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Let $M$ be a smooth manifold. If $\nabla$ is a linear connection on $M$, I would like to induce a unique linear connection on an open subset $U\subseteq M$. I know that for all $p\in U$ there is a natural isomorphism $T_pU\cong T_pM$, so I can restrict global vector fields to local vector fields on $U$. Unfortunately there are some local vector fields on $U$ that don't came from a restriction of global vector fields.

For this reason I can't find a reasonable linear connection $\nabla^U$ over $U$ induced by $\nabla$. I need help.

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The connection $\nabla$ on a manifold $M$ is a local operator. The value of $\nabla_X(Y)$ at a point $p \in M$ depends only on $X_p$ and the value of $Y$ in an arbitrary small neighborhood around $p$. This is enough to define the connection on $TU$ when $U \subset M$ is an open subset, without extending the vector fields involved to the whole of $M$. More generally, you may want to read about the pullback of a connection which allows you to restrict a connection to more general submanifolds and even more.

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The proposition about the local behavior of the connection says: If Y and Z are GLOBAL vector fields that coincide on an open neighborhood of $p$ then $\nabla_XY=\nabla_XZ$ (The same thing is true for $X$). I don't understand in which way I can apply this statement to the problem. – Dubious Dec 8 '12 at 17:58

Take an open cover $\{U_j\}$ of $U$ given by relatively compact open sets in $U$ and a partition of unity $\{\phi_j\}$ subordinated to $\{U_j\}$ (i.e. $\mathrm{supp}\phi_j\subset U_j$).

For any vector-field $X$ on $U$, $X=\sum \phi_j\cdot X$ and $\phi_j X$ is a vector-field on $M$. Therefore we can define $$\nabla^U_XY=\sum\nabla_{\phi_j X}Y$$ and $$\nabla^U_YX=\sum\nabla_Y\phi_j X$$ The definition is locally meaningful, because the covering is locally finite, and so are the sums.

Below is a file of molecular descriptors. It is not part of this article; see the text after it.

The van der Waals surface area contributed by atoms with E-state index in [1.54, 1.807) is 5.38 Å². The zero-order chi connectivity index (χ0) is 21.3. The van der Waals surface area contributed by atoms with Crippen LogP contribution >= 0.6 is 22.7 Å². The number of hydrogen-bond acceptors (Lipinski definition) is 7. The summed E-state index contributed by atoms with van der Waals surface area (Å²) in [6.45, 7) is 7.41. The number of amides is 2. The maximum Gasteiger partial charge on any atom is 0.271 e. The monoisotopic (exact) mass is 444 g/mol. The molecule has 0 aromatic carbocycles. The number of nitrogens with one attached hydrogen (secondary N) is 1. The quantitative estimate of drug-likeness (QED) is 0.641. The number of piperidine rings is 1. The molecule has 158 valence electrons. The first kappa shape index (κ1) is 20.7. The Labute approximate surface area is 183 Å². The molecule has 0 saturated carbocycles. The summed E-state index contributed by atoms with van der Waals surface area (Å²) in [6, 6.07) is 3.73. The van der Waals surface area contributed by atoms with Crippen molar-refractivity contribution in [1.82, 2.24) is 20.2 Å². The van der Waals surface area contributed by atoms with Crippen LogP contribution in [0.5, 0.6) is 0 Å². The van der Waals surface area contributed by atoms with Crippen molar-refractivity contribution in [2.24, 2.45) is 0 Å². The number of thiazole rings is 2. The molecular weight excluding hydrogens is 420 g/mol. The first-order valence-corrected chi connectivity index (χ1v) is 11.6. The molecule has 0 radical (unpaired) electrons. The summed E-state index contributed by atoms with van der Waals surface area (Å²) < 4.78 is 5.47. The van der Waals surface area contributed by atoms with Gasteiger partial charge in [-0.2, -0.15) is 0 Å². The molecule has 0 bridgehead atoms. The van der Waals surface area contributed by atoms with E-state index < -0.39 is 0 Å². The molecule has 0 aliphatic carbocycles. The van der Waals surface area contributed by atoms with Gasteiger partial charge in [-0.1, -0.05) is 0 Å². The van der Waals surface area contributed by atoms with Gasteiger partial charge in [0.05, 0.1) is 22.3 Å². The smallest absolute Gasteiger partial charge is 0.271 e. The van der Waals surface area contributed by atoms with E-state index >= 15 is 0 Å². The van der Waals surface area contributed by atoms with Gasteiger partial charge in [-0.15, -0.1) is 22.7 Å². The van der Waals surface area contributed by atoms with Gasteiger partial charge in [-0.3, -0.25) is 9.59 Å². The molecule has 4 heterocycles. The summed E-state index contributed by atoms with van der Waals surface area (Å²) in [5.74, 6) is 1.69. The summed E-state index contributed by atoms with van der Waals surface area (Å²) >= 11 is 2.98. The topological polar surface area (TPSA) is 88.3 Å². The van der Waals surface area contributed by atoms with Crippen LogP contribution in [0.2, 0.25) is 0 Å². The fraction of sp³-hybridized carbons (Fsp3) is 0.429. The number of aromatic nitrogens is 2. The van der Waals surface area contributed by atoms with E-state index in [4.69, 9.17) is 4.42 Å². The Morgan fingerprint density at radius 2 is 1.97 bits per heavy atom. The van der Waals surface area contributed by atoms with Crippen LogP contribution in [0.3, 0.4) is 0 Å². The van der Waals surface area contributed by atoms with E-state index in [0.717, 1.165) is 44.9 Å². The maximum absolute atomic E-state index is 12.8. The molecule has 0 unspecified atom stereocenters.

Hope it helps.

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why $\phi_jX$ is a vector field on $M$? For every $p\in U$ we have that $(\phi_jX)_p=\phi(p)X_p$, but if $p$ is in $X\setminus U$ what is the sense? – Dubious Dec 8 '12 at 17:42
The point is that on $X\setminus U$, we have $\phi(p) = 0$, so it doesn't matter what you choose for $X_p$ - even if you choose some horribly discontinuous thing for $X_p$, $\phi(p) X_p = 0_p$. So $\phi X$ is still a smooth vector field on all of $M$. – Jason DeVito Dec 8 '12 at 18:01
@Galoisfan: Well, I'm thinking more about $\phi X$ than $\sum \phi_j X$. Note that $\phi X$ is not an extension of $X$ to all of $M$ because there are points $p\in U$ with $\phi(p)X_p \neq X_p$. It's more like: Shrink $X$ to an even smaller open subset and then extend the smaller thing to all of $M$. – Jason DeVito Dec 8 '12 at 18:16
No, $\sum\phi_j X$ is the vector-field $X$, which is a section of $TM$ on $U$; but the things you add up, $\phi_j X$ for each $j$, can be extended to global sections, just define them to be zero outside $U$. A locally finite series of global sections is by no means bound to be a global section, unless you have some kind of uniform estimates. – wisefool Dec 8 '12 at 18:18
Actually, you can combine what I'm saying with what levap said... with the terminology of Jason DeVito, you shrink down $X$ considering it only around a point $p$ and cutting it off with a smooth function, then you extend this things to be 0 outside, obtaining a global object. The germ of this vector-field in $p$ and the germ of the original one coincide, therefore you can define the connection on germs and, by the locality property, you know it's well defined and that everything works. – wisefool Dec 8 '12 at 18:21

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